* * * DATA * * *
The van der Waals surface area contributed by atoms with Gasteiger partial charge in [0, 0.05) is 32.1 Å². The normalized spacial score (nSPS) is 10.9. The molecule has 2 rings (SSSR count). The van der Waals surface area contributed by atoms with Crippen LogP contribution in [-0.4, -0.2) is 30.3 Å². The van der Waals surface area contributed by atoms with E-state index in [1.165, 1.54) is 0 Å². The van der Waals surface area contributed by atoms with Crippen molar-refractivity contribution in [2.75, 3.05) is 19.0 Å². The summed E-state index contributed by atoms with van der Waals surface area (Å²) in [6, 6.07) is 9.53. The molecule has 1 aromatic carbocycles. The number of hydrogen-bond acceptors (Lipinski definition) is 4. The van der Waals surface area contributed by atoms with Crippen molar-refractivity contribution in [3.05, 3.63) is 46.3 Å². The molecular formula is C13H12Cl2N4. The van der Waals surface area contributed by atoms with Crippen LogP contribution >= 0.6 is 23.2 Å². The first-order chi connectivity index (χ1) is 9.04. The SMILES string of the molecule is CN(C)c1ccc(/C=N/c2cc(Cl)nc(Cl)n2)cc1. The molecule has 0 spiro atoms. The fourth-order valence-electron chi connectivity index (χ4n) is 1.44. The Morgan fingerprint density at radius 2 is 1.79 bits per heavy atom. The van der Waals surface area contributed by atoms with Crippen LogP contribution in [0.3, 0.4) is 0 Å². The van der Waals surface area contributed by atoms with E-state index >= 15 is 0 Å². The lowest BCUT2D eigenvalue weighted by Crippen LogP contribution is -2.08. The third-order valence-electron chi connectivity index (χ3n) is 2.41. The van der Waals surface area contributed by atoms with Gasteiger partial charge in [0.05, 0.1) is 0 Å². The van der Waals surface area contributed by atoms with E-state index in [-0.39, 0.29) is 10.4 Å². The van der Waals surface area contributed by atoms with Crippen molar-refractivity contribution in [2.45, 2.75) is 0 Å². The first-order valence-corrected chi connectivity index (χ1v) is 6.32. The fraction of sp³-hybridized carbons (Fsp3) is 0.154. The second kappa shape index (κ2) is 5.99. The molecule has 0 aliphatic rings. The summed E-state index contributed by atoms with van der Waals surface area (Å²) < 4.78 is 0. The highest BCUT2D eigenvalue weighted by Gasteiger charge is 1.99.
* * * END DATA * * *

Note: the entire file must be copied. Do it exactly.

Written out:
The van der Waals surface area contributed by atoms with Gasteiger partial charge in [0, 0.05) is 32.1 Å². The normalized spacial score (nSPS) is 10.9. The molecule has 2 rings (SSSR count). The van der Waals surface area contributed by atoms with Crippen LogP contribution in [-0.4, -0.2) is 30.3 Å². The van der Waals surface area contributed by atoms with E-state index in [1.165, 1.54) is 0 Å². The van der Waals surface area contributed by atoms with Crippen molar-refractivity contribution in [2.75, 3.05) is 19.0 Å². The summed E-state index contributed by atoms with van der Waals surface area (Å²) in [6, 6.07) is 9.53. The molecule has 1 aromatic carbocycles. The number of hydrogen-bond acceptors (Lipinski definition) is 4. The van der Waals surface area contributed by atoms with Crippen molar-refractivity contribution in [3.05, 3.63) is 46.3 Å². The molecular formula is C13H12Cl2N4. The van der Waals surface area contributed by atoms with Crippen LogP contribution >= 0.6 is 23.2 Å². The first-order chi connectivity index (χ1) is 9.04. The SMILES string of the molecule is CN(C)c1ccc(/C=N/c2cc(Cl)nc(Cl)n2)cc1. The molecule has 0 spiro atoms. The fourth-order valence-electron chi connectivity index (χ4n) is 1.44. The Morgan fingerprint density at radius 2 is 1.79 bits per heavy atom. The van der Waals surface area contributed by atoms with Crippen LogP contribution in [0.3, 0.4) is 0 Å². The van der Waals surface area contributed by atoms with E-state index >= 15 is 0 Å². The lowest BCUT2D eigenvalue weighted by Crippen LogP contribution is -2.08. The third-order valence-electron chi connectivity index (χ3n) is 2.41. The van der Waals surface area contributed by atoms with Gasteiger partial charge in [0.05, 0.1) is 0 Å². The van der Waals surface area contributed by atoms with E-state index in [-0.39, 0.29) is 10.4 Å². The van der Waals surface area contributed by atoms with Crippen molar-refractivity contribution in [2.45, 2.75) is 0 Å². The first-order valence-corrected chi connectivity index (χ1v) is 6.32. The fraction of sp³-hybridized carbons (Fsp3) is 0.154. The second kappa shape index (κ2) is 5.99. The molecule has 0 aliphatic rings. The summed E-state index contributed by atoms with van der Waals surface area (Å²) < 4.78 is 0. The highest BCUT2D eigenvalue weighted by Gasteiger charge is 1.99.